Let your eyes widely wander;
wander across all those
undiscovered beauties
that yet, you haven’t seen;
let go of your fears
with a loud scream
if those fearful thoughts
still bother you from within.

Scream until you feel empty
of those fears and sorrows,
scream until you no longer
feel burdened by them;
open your breached eyes
to the wave of a new dawn,
and let all the darkness
from within
be gone.

Let me pick your grief up off
and put them one-by-one
unto a sailing wind;
therein the mighty wind
shall enliven your heart
with this new born love
that you yearn
to be seen.

My dear,
let this love be flowing
like the early zephyr
with caressing delight;
I’m right here with you,
its time to adore this love;
I promise from now on,
everything will be all right!
By: Abdul Samad Haidari
(24/06/2018 – 08:31 PM).

About samad1986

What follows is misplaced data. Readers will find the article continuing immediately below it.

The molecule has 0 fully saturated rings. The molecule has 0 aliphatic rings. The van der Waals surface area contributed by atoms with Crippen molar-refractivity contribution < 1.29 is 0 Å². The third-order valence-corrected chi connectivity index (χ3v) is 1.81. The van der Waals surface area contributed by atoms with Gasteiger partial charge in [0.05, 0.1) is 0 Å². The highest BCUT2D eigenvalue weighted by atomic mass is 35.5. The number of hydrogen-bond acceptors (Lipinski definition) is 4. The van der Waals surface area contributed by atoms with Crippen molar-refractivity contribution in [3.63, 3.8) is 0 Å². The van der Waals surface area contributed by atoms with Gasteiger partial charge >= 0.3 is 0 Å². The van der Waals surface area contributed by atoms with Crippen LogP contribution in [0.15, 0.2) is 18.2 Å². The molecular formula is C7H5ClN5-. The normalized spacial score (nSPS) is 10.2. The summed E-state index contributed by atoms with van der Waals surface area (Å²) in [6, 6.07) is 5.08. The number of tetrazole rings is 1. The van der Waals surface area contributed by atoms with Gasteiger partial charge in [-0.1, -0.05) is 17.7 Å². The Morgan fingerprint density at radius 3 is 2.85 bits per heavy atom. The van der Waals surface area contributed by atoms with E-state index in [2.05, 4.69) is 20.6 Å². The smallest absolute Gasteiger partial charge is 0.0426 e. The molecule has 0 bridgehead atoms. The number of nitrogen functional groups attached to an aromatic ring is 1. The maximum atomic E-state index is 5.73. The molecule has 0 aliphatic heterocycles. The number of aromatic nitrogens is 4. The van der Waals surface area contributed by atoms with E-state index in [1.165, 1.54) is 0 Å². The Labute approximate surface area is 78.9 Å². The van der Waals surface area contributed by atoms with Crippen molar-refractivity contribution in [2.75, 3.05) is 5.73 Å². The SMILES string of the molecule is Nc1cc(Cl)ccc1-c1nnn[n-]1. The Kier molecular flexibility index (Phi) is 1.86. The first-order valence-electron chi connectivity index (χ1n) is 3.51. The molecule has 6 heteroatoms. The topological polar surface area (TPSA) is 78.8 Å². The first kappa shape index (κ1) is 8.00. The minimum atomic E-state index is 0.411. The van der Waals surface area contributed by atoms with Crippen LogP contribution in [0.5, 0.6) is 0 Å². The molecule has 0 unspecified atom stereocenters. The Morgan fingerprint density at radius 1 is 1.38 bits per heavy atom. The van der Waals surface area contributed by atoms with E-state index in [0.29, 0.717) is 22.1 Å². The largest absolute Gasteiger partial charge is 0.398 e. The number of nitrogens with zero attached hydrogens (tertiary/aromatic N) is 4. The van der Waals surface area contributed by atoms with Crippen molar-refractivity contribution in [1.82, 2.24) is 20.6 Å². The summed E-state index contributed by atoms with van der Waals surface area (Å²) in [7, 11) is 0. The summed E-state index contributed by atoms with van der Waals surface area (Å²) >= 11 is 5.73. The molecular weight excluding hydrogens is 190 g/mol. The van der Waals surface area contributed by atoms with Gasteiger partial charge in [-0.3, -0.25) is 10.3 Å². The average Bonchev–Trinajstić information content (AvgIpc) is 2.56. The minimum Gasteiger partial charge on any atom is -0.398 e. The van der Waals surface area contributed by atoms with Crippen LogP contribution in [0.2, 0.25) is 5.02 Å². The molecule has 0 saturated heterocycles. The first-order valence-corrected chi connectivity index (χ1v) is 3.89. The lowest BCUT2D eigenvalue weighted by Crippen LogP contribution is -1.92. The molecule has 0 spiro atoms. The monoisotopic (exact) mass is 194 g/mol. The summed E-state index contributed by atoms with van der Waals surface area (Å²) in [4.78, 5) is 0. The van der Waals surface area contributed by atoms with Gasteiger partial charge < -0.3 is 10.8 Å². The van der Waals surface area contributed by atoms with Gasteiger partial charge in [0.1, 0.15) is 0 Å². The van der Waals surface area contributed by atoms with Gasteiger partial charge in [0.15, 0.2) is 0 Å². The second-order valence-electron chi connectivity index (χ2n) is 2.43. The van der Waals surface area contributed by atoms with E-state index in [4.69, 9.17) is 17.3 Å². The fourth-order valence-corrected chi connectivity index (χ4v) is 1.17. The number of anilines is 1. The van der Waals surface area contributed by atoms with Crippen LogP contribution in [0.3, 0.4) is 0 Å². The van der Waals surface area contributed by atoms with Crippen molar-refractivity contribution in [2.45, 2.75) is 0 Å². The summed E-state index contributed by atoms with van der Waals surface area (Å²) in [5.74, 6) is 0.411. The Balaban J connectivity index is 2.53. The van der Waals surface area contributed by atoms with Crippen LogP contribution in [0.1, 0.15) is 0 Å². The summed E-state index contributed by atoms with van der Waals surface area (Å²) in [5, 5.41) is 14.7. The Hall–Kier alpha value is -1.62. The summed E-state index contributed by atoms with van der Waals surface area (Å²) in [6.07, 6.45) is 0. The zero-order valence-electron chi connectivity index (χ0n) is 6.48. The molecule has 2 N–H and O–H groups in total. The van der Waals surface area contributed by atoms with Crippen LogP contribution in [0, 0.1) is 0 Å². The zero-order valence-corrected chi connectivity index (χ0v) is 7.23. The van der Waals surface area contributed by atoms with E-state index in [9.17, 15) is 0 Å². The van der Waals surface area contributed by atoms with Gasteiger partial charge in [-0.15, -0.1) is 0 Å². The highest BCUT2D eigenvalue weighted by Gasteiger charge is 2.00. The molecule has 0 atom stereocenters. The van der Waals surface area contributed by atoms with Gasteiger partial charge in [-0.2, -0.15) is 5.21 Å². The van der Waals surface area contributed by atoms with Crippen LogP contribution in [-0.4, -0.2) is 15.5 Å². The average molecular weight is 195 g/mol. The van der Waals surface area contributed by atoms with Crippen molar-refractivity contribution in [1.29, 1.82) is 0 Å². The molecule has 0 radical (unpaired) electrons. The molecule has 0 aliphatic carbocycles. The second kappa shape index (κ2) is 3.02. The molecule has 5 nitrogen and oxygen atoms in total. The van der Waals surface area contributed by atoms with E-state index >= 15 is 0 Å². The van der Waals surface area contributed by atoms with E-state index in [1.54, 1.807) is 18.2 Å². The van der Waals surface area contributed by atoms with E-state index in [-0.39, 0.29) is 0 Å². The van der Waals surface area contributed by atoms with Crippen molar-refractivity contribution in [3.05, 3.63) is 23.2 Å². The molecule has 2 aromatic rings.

Abdul Samad Haidari is a poet, writer, teacher and a former freelance journalist, currently residing in Indonesia as a stateless refugee. He is the author of The Red Ribbon He fled his home country at the age of seven and grew up wandering in Pakistan and Iran as a child refugee, and was separated from his family for the majority of his childhood. For two years, at the age of eight and nine, he was forced into child labour in the construction industry in Iran. In contrast, Pakistan offered refugees like him the opportunity to study and work. This education and work experience culminated in Abdul teaching computer studies and English language courses at the Intel Computer Center and Pak Oxford Professionals. After the collapse of the Taliban government, Abdul returned to Afghanistan thinking that the security situation had improved, and that he could take part in the reconstruction of his war-torn country. With this in mind, Abdul served as a freelance journalist and humanitarian aid-worker in areas of the country that remained dangerous to civilians because of the influence of terrorist groups. Abdul served with the Norwegian refugee council (NRC), ActionAid Afghanistan, Daily Outlook Afghanistan group of newspapers, and The Daily Afghanistan Express. As a freelance journalist, Abdul wrote articles and editorials about on-the-ground realities, which were then circulated widely. These had a particular focus on women and children’s rights, corruption, transparency and accountability in government, warlords and terrorist groups’ actions and the systematic persecution of minority groups in both Afghanistan and Pakistan.
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